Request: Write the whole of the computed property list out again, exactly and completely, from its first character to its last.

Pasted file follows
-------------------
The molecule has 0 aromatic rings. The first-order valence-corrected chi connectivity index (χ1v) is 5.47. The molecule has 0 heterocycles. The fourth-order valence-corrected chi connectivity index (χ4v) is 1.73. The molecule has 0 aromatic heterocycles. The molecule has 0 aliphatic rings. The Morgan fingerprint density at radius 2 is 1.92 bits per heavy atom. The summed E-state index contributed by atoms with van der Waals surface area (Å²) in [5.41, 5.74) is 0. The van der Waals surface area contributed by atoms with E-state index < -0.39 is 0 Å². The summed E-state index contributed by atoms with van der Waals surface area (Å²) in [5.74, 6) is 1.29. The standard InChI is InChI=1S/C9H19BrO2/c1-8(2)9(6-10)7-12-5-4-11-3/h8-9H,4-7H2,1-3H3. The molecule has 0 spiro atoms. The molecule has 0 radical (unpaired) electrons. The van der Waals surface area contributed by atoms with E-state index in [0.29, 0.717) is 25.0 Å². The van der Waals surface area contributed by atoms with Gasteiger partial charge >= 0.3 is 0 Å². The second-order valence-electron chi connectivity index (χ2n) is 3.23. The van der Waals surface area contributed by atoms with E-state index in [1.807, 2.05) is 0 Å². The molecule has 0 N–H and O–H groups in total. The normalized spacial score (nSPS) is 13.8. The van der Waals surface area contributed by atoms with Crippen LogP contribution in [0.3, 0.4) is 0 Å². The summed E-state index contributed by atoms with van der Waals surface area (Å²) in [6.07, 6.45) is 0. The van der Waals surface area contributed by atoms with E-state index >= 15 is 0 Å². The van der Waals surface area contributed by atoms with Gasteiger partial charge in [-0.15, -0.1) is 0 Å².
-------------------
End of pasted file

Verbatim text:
The molecule has 0 aromatic rings. The first-order valence-corrected chi connectivity index (χ1v) is 5.47. The molecule has 0 heterocycles. The fourth-order valence-corrected chi connectivity index (χ4v) is 1.73. The molecule has 0 aromatic heterocycles. The molecule has 0 aliphatic rings. The Morgan fingerprint density at radius 2 is 1.92 bits per heavy atom. The summed E-state index contributed by atoms with van der Waals surface area (Å²) in [5.41, 5.74) is 0. The van der Waals surface area contributed by atoms with E-state index < -0.39 is 0 Å². The summed E-state index contributed by atoms with van der Waals surface area (Å²) in [5.74, 6) is 1.29. The standard InChI is InChI=1S/C9H19BrO2/c1-8(2)9(6-10)7-12-5-4-11-3/h8-9H,4-7H2,1-3H3. The molecule has 0 spiro atoms. The molecule has 0 radical (unpaired) electrons. The van der Waals surface area contributed by atoms with E-state index in [0.29, 0.717) is 25.0 Å². The van der Waals surface area contributed by atoms with Gasteiger partial charge >= 0.3 is 0 Å². The second-order valence-electron chi connectivity index (χ2n) is 3.23. The van der Waals surface area contributed by atoms with E-state index in [1.807, 2.05) is 0 Å². The molecule has 0 N–H and O–H groups in total. The normalized spacial score (nSPS) is 13.8. The van der Waals surface area contributed by atoms with Crippen LogP contribution in [0.3, 0.4) is 0 Å². The summed E-state index contributed by atoms with van der Waals surface area (Å²) in [6.07, 6.45) is 0. The van der Waals surface area contributed by atoms with E-state index >= 15 is 0 Å². The van der Waals surface area contributed by atoms with Gasteiger partial charge in [-0.15, -0.1) is 0 Å².